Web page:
No, the only utility that Foucault's work has for individuals is to help them conform ... perhaps less painfully than they otherwise would.

Consider poetics: the unit of production is the poem. So is the unit of analysis. Criticism (analysis) of poetry can help people become better poets. And, more importantly, it can help write poems will be heard.

Presskorn said...

I am not suggesting that one cannot improve ones writing/behaviour within a discourse by being sensitive to its conditions. That would be absurd, not to mention existentially devastating to us both (I mean, what is it that we do?).

I am just suggesting that “making” a “statement”, in its strict Foucauldian sense, would not be the result of such improvement. (I have to put making in inverted commas too, exactly because I don’t believe it makes much Foucauldian sense.)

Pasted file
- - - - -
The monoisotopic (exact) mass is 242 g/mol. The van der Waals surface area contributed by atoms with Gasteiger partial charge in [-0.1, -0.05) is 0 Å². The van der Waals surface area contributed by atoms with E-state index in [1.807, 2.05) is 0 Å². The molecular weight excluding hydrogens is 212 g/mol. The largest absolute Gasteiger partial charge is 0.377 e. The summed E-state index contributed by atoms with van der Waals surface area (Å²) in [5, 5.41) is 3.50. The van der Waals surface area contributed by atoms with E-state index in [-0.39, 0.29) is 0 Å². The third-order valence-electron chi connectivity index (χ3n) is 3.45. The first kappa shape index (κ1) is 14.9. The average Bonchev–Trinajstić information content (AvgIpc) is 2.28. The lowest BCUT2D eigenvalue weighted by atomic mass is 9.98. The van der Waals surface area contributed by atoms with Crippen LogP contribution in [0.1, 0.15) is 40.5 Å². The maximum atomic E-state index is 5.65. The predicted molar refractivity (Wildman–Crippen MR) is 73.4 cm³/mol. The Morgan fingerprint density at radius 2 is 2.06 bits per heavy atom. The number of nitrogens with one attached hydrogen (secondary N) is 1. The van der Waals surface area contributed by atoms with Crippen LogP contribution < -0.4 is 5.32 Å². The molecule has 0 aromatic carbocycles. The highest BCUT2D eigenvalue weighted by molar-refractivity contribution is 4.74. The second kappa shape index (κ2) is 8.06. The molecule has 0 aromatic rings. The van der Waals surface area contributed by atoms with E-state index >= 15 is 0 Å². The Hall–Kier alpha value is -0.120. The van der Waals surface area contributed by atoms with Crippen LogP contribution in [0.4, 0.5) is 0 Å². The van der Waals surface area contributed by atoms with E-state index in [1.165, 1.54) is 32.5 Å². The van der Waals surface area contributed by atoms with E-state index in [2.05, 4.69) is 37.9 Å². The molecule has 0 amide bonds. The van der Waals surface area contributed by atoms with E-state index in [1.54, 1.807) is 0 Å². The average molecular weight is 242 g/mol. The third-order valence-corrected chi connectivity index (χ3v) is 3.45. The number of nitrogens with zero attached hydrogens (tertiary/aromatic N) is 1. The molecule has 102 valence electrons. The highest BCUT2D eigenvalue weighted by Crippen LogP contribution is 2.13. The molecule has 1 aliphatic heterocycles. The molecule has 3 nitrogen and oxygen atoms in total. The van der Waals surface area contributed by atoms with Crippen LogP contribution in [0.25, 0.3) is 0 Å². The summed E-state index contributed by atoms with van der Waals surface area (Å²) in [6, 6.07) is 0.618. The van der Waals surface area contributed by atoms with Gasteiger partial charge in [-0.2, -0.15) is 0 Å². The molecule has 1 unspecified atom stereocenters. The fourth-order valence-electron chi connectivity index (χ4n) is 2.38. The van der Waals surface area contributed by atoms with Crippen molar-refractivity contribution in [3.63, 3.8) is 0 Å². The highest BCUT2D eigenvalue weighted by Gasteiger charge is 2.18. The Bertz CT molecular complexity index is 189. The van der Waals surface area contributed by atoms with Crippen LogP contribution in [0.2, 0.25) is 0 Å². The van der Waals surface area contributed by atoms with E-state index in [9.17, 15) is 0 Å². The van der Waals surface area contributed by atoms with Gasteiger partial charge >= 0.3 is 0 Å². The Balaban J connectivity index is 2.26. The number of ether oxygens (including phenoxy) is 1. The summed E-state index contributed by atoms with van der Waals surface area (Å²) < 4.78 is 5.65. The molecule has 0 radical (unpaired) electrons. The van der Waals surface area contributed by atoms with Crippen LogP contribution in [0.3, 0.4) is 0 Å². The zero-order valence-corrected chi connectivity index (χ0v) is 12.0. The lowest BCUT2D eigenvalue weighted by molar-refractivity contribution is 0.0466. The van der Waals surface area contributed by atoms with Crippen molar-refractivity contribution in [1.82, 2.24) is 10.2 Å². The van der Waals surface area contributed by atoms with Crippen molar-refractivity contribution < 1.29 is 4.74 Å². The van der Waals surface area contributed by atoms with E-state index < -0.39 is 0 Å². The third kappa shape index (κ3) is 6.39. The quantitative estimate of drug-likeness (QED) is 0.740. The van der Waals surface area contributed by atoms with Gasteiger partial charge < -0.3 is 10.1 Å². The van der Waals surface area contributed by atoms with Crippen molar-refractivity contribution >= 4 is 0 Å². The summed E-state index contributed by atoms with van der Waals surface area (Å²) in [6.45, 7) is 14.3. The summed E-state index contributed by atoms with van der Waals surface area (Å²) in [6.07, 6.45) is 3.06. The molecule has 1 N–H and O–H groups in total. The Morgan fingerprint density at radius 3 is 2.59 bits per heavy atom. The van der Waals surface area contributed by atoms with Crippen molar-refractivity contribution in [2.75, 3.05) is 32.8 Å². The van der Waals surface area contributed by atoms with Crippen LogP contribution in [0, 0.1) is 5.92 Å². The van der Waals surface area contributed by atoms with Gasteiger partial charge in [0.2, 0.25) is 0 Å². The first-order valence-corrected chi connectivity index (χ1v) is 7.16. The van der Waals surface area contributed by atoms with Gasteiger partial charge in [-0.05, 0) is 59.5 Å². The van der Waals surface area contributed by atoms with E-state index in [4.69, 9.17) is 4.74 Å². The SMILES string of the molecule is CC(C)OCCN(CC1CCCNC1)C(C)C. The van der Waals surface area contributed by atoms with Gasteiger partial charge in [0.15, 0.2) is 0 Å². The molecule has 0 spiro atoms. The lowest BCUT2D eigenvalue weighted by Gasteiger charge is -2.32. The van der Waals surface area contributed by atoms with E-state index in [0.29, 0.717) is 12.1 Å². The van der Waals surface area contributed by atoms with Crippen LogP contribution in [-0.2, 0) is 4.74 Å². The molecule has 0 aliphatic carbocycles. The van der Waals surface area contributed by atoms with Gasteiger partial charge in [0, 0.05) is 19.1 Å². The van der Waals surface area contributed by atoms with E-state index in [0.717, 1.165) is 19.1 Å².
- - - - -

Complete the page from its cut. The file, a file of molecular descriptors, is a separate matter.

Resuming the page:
BTW, I am totally in line with your conformism-point, and even in line with your stronger thesis (advanced somewhere) that science is, almost by definition, normal science.

Thomas Basbøll said...

I wonder if you are right about this. Are you saying that statements, properly speaking, can only be identified long after they have been "made". That, properly speaking, statements are not made by individuals but by the discourse itself? ("It" speaks, we might say.)

Another way of putting it: it is the "selection" of utterance (by the Archive), not the production of the utterance itself that constitutes the act of stating.

That may be right. But I would still argue that you can consciously produce an utterance that is likely to be selected by the Archive.

This is a kind of discursive eugenics, I guess. Gulp.